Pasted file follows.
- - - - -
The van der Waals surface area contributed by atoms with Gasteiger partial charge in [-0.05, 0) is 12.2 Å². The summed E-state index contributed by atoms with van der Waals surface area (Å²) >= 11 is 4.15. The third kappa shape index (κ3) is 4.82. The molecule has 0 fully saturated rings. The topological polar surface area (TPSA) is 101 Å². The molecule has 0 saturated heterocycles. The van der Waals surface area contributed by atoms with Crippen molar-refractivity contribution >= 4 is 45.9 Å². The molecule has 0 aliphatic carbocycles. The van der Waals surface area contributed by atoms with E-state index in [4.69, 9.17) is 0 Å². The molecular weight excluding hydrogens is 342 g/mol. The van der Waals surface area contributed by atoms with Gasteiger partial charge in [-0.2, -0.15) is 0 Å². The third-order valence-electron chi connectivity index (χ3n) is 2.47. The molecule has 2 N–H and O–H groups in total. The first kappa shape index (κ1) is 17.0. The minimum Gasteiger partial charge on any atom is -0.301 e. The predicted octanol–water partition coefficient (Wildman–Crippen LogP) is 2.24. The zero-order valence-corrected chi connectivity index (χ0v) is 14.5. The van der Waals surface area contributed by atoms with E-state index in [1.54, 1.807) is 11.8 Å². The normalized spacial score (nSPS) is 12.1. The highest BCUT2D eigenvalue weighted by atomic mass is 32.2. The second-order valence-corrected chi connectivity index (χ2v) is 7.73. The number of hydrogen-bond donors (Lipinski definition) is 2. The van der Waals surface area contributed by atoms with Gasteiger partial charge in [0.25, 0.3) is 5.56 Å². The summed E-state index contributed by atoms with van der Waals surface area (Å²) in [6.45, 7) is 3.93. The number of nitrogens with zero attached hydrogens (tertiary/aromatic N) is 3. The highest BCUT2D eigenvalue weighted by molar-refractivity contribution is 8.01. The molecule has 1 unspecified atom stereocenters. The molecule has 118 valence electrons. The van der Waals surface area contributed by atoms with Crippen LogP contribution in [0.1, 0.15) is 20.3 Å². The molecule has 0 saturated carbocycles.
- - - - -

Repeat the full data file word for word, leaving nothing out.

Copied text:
The van der Waals surface area contributed by atoms with Gasteiger partial charge in [-0.05, 0) is 12.2 Å². The summed E-state index contributed by atoms with van der Waals surface area (Å²) >= 11 is 4.15. The third kappa shape index (κ3) is 4.82. The molecule has 0 fully saturated rings. The topological polar surface area (TPSA) is 101 Å². The molecule has 0 saturated heterocycles. The van der Waals surface area contributed by atoms with Crippen molar-refractivity contribution >= 4 is 45.9 Å². The molecule has 0 aliphatic carbocycles. The van der Waals surface area contributed by atoms with E-state index in [4.69, 9.17) is 0 Å². The molecular weight excluding hydrogens is 342 g/mol. The van der Waals surface area contributed by atoms with Gasteiger partial charge in [-0.2, -0.15) is 0 Å². The third-order valence-electron chi connectivity index (χ3n) is 2.47. The molecule has 2 N–H and O–H groups in total. The first kappa shape index (κ1) is 17.0. The minimum Gasteiger partial charge on any atom is -0.301 e. The predicted octanol–water partition coefficient (Wildman–Crippen LogP) is 2.24. The zero-order valence-corrected chi connectivity index (χ0v) is 14.5. The van der Waals surface area contributed by atoms with E-state index in [1.54, 1.807) is 11.8 Å². The normalized spacial score (nSPS) is 12.1. The highest BCUT2D eigenvalue weighted by atomic mass is 32.2. The second-order valence-corrected chi connectivity index (χ2v) is 7.73. The number of hydrogen-bond donors (Lipinski definition) is 2. The van der Waals surface area contributed by atoms with Gasteiger partial charge in [0.25, 0.3) is 5.56 Å². The summed E-state index contributed by atoms with van der Waals surface area (Å²) in [6.45, 7) is 3.93. The number of nitrogens with zero attached hydrogens (tertiary/aromatic N) is 3. The highest BCUT2D eigenvalue weighted by molar-refractivity contribution is 8.01. The molecule has 1 unspecified atom stereocenters. The molecule has 118 valence electrons. The van der Waals surface area contributed by atoms with Crippen LogP contribution in [0.1, 0.15) is 20.3 Å². The molecule has 0 saturated carbocycles.